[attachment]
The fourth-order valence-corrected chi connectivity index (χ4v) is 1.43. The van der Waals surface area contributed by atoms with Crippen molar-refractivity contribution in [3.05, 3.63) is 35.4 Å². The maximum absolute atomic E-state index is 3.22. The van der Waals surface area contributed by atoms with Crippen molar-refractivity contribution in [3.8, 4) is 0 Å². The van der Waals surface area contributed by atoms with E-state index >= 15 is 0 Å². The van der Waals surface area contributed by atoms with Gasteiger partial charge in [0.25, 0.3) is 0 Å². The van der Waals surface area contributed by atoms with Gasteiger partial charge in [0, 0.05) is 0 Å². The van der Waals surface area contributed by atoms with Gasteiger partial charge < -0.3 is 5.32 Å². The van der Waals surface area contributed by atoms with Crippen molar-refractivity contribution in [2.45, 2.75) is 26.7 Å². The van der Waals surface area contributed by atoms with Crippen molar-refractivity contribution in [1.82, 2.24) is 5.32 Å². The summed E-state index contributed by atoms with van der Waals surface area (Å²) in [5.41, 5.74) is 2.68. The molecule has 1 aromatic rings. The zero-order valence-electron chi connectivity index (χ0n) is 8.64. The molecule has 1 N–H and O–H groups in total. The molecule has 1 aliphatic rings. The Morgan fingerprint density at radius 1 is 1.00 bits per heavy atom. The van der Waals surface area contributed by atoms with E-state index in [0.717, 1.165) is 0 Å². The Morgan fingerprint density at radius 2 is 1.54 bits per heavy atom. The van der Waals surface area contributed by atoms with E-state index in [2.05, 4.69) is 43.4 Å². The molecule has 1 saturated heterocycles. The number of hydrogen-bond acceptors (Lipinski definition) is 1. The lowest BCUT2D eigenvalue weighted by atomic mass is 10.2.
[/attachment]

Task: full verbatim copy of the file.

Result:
The fourth-order valence-corrected chi connectivity index (χ4v) is 1.43. The van der Waals surface area contributed by atoms with Crippen molar-refractivity contribution in [3.05, 3.63) is 35.4 Å². The maximum absolute atomic E-state index is 3.22. The van der Waals surface area contributed by atoms with Crippen molar-refractivity contribution in [3.8, 4) is 0 Å². The van der Waals surface area contributed by atoms with E-state index >= 15 is 0 Å². The van der Waals surface area contributed by atoms with Gasteiger partial charge in [0.25, 0.3) is 0 Å². The van der Waals surface area contributed by atoms with Gasteiger partial charge in [0, 0.05) is 0 Å². The van der Waals surface area contributed by atoms with Gasteiger partial charge < -0.3 is 5.32 Å². The van der Waals surface area contributed by atoms with Crippen molar-refractivity contribution in [2.45, 2.75) is 26.7 Å². The van der Waals surface area contributed by atoms with Crippen molar-refractivity contribution in [1.82, 2.24) is 5.32 Å². The summed E-state index contributed by atoms with van der Waals surface area (Å²) in [5.41, 5.74) is 2.68. The molecule has 1 aromatic rings. The zero-order valence-electron chi connectivity index (χ0n) is 8.64. The molecule has 1 N–H and O–H groups in total. The molecule has 1 aliphatic rings. The Morgan fingerprint density at radius 1 is 1.00 bits per heavy atom. The van der Waals surface area contributed by atoms with E-state index in [0.717, 1.165) is 0 Å². The Morgan fingerprint density at radius 2 is 1.54 bits per heavy atom. The van der Waals surface area contributed by atoms with E-state index in [2.05, 4.69) is 43.4 Å². The molecule has 1 saturated heterocycles. The number of hydrogen-bond acceptors (Lipinski definition) is 1. The lowest BCUT2D eigenvalue weighted by atomic mass is 10.2.